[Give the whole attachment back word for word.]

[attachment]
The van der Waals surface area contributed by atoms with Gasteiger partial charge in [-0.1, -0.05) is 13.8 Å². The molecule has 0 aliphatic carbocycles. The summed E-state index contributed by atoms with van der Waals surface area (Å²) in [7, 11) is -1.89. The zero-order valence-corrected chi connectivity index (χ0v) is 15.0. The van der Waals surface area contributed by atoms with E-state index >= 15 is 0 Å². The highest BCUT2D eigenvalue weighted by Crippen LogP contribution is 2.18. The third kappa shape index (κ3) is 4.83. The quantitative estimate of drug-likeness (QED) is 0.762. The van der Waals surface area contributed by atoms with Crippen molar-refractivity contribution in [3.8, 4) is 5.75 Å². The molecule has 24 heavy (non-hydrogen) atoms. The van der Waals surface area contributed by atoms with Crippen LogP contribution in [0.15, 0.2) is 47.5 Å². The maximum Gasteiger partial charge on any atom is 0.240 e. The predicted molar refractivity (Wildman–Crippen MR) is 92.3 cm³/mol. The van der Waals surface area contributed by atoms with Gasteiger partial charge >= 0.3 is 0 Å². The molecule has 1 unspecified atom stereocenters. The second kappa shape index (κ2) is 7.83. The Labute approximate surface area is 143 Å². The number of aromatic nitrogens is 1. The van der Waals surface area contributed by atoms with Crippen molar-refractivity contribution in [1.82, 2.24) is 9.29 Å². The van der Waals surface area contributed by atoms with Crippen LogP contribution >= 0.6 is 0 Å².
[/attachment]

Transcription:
The van der Waals surface area contributed by atoms with Gasteiger partial charge in [-0.1, -0.05) is 13.8 Å². The molecule has 0 aliphatic carbocycles. The summed E-state index contributed by atoms with van der Waals surface area (Å²) in [7, 11) is -1.89. The zero-order valence-corrected chi connectivity index (χ0v) is 15.0. The van der Waals surface area contributed by atoms with E-state index >= 15 is 0 Å². The highest BCUT2D eigenvalue weighted by Crippen LogP contribution is 2.18. The third kappa shape index (κ3) is 4.83. The quantitative estimate of drug-likeness (QED) is 0.762. The van der Waals surface area contributed by atoms with Crippen molar-refractivity contribution in [3.8, 4) is 5.75 Å². The molecule has 24 heavy (non-hydrogen) atoms. The van der Waals surface area contributed by atoms with Crippen LogP contribution in [0.15, 0.2) is 47.5 Å². The maximum Gasteiger partial charge on any atom is 0.240 e. The predicted molar refractivity (Wildman–Crippen MR) is 92.3 cm³/mol. The van der Waals surface area contributed by atoms with Gasteiger partial charge >= 0.3 is 0 Å². The molecule has 1 unspecified atom stereocenters. The second kappa shape index (κ2) is 7.83. The Labute approximate surface area is 143 Å². The number of aromatic nitrogens is 1. The van der Waals surface area contributed by atoms with Crippen molar-refractivity contribution in [1.82, 2.24) is 9.29 Å². The van der Waals surface area contributed by atoms with Crippen LogP contribution >= 0.6 is 0 Å².